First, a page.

While individual members of a given workplace may subscribe to distinct religions, they can all share the belief in talking openly with coworkers and employers about their unique faith practices. On Jan. 18, four panelists with extensive experience in the legal and cultural aspects of diversity met at Fordham Law School to offer advice about in-office religious dialogue during an event entitled “Legal Perspectives on the Rewards and Challenges of Religion in the Workplace,” hosted by the Institute on Religion, Law & Lawyer’s Work.
Stephen Sloan, a senior principal in Accenture’s Analytics practice, discussed the various successes of his company’s NY Metro Interfaith Employee Resource Group (ERG), which fosters healthy communication among members of different religions. The program has found widespread success among the company’s members. Among respondents, 85% cited the ERG as important to their Accenture experience, and 87% reported that they feel comfortable bringing their whole selves to work.
“The amount of support that we get and the amount of interest and participation show how valuable it is to the company,” said Sloan of the program, which includes initiatives such as accessibility to clergymen, dietary lists, and wellness rooms for prayer.
Sloan, part of a Jewish family, noted how his father had experienced religious discrimination. Holding an English advanced degree, his father attempted to secure a professorial job in 1940s Chicago. After repeated rejection, he changed his surname from “Solomon” to “Sloan.” Shortly thereafter—and not coincidentally—he landed a position.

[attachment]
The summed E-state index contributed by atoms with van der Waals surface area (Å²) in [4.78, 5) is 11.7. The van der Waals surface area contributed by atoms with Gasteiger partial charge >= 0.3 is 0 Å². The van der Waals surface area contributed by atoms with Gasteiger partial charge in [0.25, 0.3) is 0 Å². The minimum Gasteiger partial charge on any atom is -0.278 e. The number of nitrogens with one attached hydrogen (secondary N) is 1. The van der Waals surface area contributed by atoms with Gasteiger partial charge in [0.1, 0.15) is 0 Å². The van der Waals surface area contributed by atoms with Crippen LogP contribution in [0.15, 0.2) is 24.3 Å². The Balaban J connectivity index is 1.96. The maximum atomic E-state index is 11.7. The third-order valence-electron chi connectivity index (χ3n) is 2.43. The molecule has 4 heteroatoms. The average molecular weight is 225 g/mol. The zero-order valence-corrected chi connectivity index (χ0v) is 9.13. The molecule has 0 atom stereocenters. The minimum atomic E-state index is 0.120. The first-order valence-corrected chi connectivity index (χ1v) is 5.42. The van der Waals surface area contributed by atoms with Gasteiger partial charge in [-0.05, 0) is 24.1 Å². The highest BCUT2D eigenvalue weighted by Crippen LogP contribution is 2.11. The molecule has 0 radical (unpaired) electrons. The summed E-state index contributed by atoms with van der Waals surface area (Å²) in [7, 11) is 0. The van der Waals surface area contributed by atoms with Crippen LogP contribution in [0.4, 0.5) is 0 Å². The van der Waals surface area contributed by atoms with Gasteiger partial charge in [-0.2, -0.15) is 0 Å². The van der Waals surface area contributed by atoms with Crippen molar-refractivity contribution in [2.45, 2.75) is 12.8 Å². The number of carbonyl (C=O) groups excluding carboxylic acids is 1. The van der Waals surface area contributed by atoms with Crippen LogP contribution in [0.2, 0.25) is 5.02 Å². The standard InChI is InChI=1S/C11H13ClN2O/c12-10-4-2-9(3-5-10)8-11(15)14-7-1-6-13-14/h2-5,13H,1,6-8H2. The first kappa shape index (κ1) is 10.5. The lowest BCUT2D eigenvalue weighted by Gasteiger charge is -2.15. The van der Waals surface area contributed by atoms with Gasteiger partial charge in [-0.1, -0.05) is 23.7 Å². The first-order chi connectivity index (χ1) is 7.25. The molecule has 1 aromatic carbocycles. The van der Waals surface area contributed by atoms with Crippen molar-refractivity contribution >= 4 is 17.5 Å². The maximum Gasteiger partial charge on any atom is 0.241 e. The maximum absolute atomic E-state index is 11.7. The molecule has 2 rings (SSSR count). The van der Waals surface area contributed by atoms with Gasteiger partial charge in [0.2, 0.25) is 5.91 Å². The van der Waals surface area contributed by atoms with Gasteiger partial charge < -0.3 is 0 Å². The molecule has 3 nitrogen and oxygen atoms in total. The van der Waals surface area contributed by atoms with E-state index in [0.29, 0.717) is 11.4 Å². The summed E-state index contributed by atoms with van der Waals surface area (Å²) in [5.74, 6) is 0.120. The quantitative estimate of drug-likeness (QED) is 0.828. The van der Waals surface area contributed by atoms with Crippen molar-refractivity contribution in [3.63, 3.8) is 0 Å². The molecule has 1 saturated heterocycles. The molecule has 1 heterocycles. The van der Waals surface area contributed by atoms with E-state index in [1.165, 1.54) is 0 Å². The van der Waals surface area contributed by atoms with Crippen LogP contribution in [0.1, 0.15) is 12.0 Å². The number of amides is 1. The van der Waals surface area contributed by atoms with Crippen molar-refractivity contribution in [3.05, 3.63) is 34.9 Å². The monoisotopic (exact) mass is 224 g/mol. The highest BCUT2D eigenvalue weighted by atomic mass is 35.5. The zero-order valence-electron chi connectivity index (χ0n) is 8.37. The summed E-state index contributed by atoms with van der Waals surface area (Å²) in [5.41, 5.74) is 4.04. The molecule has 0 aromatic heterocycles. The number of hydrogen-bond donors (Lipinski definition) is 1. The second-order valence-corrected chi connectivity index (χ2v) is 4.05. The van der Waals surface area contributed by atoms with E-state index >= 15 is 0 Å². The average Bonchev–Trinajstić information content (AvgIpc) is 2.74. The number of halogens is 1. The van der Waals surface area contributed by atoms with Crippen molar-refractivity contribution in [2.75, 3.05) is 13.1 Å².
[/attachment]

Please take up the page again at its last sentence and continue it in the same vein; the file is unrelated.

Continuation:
Sloan applauded society’s movement toward interfaith tolerance. “There is general forward progress,” he said, promoting programs like his company’s interfaith ERG in order to continue that progress.
Katrina L. Baker, special counsel of Kramer Levin Naftalis & Frankel LLP, encouraged such ethical development by reminding audience members of various legal protections against discrimination and retaliation.
“Everybody is thinking about how they’re treated at work,” said Baker, citing various reasons for workplace discrimination. “If your lens is your religion it’s human nature to focus on that issue and try to see if maybe you’re being treated differently because of that.”
According to Baker, communication is key to sustaining amenable workplace relations. Managers should seek religious dialogue with their employees in order to secure rightful accommodations for them and to ward off any discrimination, whether explicit or implicit.
“We just need to talk to people,” said Baker.
Following Sloan’s and Baker’s presentations, audience members engaged in mock-workplace conversations. Simulating roles as employees and supervisors, participants discussed religion-based concerns, including requests for time off for holy-day observances and for workplace accommodations for prayer.
The exercise was led by Endy Moraes, fellow at the Institute on Religion, Law & Lawyer’s Work, and by Rabbi Tsvi Blanchard, Meyer Struckmann Professor of Jewish Law at the Humboldt Faculty of Law in Berlin and Fordham Law scholar-in-residence at the Institute on Religion, Law & Lawyer’s Work.
Audience members broached many salient points, including the challenges of providing food for employees with expensive dietary restrictions. One woman noted how discrimination can occur among members of the same religion who observe their faith to different degrees.
Moraes and Blanchard reiterated the importance of communication.
“Often our fear of inadvertently offending someone can become a barrier to asking the important questions,” said Moraes. “However, it is crucial to approach such conversations with openness, asking respectfully.”
“The key to solving most problems is to be able to invite and have conversations,” said Blanchard. “As long as you’re patient, it’ll go somewhere.”
Photos by Lindsey Pelucacci.